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Loss of Libido in Men

Why men lose interest in sex -- and 8 tips to rekindle desire.

What Accounts for Loss of Libido in Men?

The causes of this complex problem range from the physical and medical to the psychological and social. Quick fixes don't solve everything.

Impotence, or ED, erectile dysfunction, is not the same as loss of libido, but when you experience one, sooner or later you are likely to feel the other as well. "Only 7% of young men report being unable to keep an erection," Laumann says. Though ED does increase with age: "It's 12% by age 40, 18% for ages 50-59; and then a sharp rise by age 60 to 25%to 30%," says Laumann.

The good news: depending on the cause, "drugs can help that," Laumann says. Vasodilators, such as Viagra, Cialis, and Levitra, enhance blood flow to the penis. It also helps to understand that it's normal for erections to come and go during lovemaking -- "It can happen two to five times in a 45-minute sexual session," McCarthy says.

  • Performance Anxiety and Loss of Libido

Men report two major problems -- anxiety about performance and climaxing too early, according to Laumann. Almost one in three men report premature ejaculation, while under one in five are worried about performance, according to Laumann.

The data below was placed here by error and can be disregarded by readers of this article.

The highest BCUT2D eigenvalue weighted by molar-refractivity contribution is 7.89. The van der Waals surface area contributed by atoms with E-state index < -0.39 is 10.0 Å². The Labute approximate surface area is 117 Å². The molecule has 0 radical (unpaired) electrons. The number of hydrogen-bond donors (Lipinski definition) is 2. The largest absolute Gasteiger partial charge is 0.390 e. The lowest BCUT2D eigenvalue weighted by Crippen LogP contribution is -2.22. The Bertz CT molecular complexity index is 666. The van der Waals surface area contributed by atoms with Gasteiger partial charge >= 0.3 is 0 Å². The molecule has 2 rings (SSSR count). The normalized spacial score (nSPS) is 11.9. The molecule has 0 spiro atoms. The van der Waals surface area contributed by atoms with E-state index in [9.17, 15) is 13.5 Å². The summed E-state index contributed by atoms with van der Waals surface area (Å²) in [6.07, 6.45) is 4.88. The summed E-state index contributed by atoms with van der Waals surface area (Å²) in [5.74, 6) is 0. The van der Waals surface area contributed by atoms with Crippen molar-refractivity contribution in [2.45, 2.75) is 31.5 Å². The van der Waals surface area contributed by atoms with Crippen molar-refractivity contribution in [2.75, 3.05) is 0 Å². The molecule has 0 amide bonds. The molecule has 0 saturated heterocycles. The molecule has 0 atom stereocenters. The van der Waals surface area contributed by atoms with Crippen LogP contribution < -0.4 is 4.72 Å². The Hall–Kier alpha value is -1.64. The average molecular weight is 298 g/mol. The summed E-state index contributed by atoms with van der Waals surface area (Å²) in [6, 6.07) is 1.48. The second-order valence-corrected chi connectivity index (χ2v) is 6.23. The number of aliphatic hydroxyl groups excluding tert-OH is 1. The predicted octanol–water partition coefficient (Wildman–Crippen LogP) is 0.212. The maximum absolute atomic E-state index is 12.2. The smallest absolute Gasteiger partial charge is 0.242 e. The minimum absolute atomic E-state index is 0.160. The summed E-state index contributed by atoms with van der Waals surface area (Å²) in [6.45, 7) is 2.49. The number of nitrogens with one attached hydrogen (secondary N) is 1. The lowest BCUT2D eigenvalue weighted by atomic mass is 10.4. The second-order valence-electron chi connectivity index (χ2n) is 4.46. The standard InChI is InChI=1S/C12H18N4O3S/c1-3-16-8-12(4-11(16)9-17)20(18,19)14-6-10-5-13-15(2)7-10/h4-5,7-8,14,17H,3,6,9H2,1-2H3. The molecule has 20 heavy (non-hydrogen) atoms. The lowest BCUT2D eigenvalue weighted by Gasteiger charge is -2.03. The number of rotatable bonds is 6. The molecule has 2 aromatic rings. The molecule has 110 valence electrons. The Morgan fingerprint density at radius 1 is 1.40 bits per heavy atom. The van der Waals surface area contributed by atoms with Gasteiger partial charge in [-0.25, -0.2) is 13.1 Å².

And the anxiety doesn't stop there. Many modern, loving, and conscientious husbands feel they have not truly "performed" unless their partners climax during sex, too. And as Laumann's statistics show, only 26% of women report that they always experience orgasm during sex, compared with 75% of men. No wonder men feel the pressure - and performing under pressure can cause loss of libido.

  • Stress Leads to Loss of Libido

Job stress and self-esteem are also big factors. "If a man's performance at work is challenged, and he doesn't feel he is achieving or doesn't feel self-worth, he often numbs himself sexually," says Perel, "Desire is a healthy form of entitlement -- when you don't feel deserving, you shut down."

  • Medical Conditions Can Cause Loss of Libido

A variety of medical problems and chronic physical conditions can diminish a man's sex drive. Serious illnesses, such as cancer and depression, can certainly dampen any thoughts of sex. Cardiovascular disease, hypertension, and diabetes can reduce blood flow to the body, including the genitals, wreaking havoc on libido as well. Chronic alcoholism and even occasional excessive alcohol consumption are notorious for inflaming desire but impeding performance. Conditions such as thyroid disorders and tumors of the pituitary gland (which controls most hormone production, including sex hormones) can also lower libido.

  • Medications Can Interfere With Libido

The class of depression drugs called SSRIs can inhibit desire. So can tranquilizers and blood pressure medications. Illicit substances, such as heroin, cocaine, and marijuana, when used heavily and chronically, may also cause loss of libido. On the positive side, when you talk to your doctor about these issues, there are alternative drugs for depression and other conditions that may have less of an impact on sexual desire.

  • The Quality of the Relationship Is an Important Part of Libido

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